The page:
Myanmar military committed war crimes in Karenni state: Report

Fortify Rights says evidence shows military massacred civilians and used them as cover, as it urges ASEAN to support arms embargo.

Burnt and destroyed vehicles are seen in Hpruso township in Kayah state, Myanmar
The Myanmar military is being accused of war crimes for attacks on civilians such as this one in Hpruso township in Karenni state in December 2021 [File: Karenni Nationalities Defense Force via AFP]

The Myanmar military has murdered civilians, and used them as human shields, in a series of atrocities in eastern Karenni State that may amount to war crimes, prominent human rights group Fortify Rights said in a new report published on Tuesday.

The group says it documented attacks on churches, residential homes, camps for displaced people and other non-military targets that took place in the state, also known as Kayah State, between May 2021 and January 2022.

At least 61 civilians were killed during that time, it said.

The report comes as foreign ministers from the Association of Southeast Asian Nations (ASEAN) prepare to meet in Cambodia with no progress in a five-point consensus agreed with the military last April that was supposed to end the violence.

Fortify Rights said it was time ASEAN gave its support to a global arms embargo.

“The Myanmar junta is murdering people with weapons procured on the global market, and that must stop,” Ismail Wolff, Regional Director at Fortify Rights said in a statement. “Clear and definitive action is needed to compel the Myanmar junta to rethink its attacks on civilians. The UN Security Council must urgently impose a global arms embargo on the Myanmar military, and it would be strategic and sensible for ASEAN to support it.”

The Fortify Rights report is based on testimony from 31 eye-witnesses and survivors, as well as verified photo and video evidence.

It includes new details on the Christmas Eve killings in Hpruso Township, in which at least 40 civilians, including a child and two Save the Children staff, were killed.

A doctor who worked on the autopsies of those killed told the group that some of the bodies were so badly burned they were impossible to autopsy, but that his team was able to confirm that five of the bodies were women and one a girl under the age of 15.

“Some had their mouths stuffed with cloth, so we were pretty sure these people were gagged,” the doctor told Fortify Rights. “Almost every skull was fractured and badly cracked . . . [In some bodies], we could gather enough evidence to say they were burned to death alive.”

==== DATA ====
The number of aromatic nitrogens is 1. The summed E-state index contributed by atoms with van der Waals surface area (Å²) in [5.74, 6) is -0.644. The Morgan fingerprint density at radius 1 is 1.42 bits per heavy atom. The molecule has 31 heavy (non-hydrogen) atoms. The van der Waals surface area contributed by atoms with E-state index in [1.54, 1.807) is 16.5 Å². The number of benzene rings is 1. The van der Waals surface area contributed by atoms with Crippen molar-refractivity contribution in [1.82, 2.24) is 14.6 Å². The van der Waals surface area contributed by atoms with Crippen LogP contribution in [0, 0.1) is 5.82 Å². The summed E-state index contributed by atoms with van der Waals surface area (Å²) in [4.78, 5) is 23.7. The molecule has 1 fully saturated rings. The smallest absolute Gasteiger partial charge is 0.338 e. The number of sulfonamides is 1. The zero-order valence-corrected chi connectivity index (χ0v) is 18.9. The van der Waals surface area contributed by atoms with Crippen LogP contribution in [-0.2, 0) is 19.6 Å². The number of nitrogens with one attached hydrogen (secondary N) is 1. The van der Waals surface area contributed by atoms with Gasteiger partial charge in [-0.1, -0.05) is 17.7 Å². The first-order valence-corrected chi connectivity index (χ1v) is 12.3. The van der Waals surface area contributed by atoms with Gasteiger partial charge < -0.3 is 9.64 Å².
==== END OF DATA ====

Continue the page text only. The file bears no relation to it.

In another case, Fortify Rights said the Myanmar army used an 18-year-old man, his uncle, and two other men as human shields during clashes with fighters from the Karenni People’s Defence Force (PDF) in Moe Bye Township on the border with Shan state.

“The soldiers put their guns on our shoulders and shot PDFs, staying behind us,” the man told Fortify Rights. “We were kept tied up and blindfolded. We were tortured a lot, in so many ways. They kicked our bodies, hit our heads with gun handles, and more.” Fortify Rights said three of the men eventually escaped, but it was unable to confirm what had happened to the fourth.

‘Criminal enterprise’

The generals have resorted to force in an attempt to put down public opposition to its rule, cracking down on protests and stepping up attacks on anti-coup civilian militias and in ethnic minority areas where it has been embroiled in decades-long conflict with numerous armed groups.

The Assistance Association for Political Prisoners (AAPP), which has been monitoring the situation, says at least 1,549 people had been killed across the country as of February 14, and more than 12,000 arrested.

“Coup-leader Senior General Min Aung Hlaing and his forces claim to be fighting ‘terrorists’,” Fortify Rights said in its report. “Instead, his forces are carrying out these and other mass-atrocity crimes against the civilian population with complete impunity.”

Fortify Rights said a United Nations-led global arms embargo to prohibit the sale of weapons and dual-use technology to the security forces was essential and that the UN should impose additional sanctions to deny the military access to its most significant source of funds, income from the sale of natural gas.

The situation in Myanmar should also be referred to the International Criminal Court, it added.

An estimated 170,000 civilians in Karenni State, or more than half of the state’s estimated population of 300,000, have been forced from their homes as a result of the military’s continuing attacks, according to the Karenni Civil Society Network.

Diplomatic efforts to resolve the Myanmar crisis have made little progress. The UN Security Council has issued five press statements expressing concern at the situation in Myanmar and a single presidential statement – on March 10, 2021.

ASEAN, which Myanmar joined under a previous military regime in 1997, has sought to take the initiative but with little success.

The military’s foreign minister has not been invited to this week’s meeting, with an invitation sent to a “non-political representative” instead.

Fortify Rights said it was time for ASEAN to take a firmer stance against the coup leaders, urging the organisation to engage with the National Unity Government established by elected politicians who were removed from office by the military as well as representatives from ethnic groups.

“The junta is not a government; it’s a criminal enterprise and doesn’t belong at the ASEAN table,” Wolff said. “It would be dangerous for ASEAN to give Min Aung Hlaing and his junta any political legitimacy.”

Source: Al Jazeera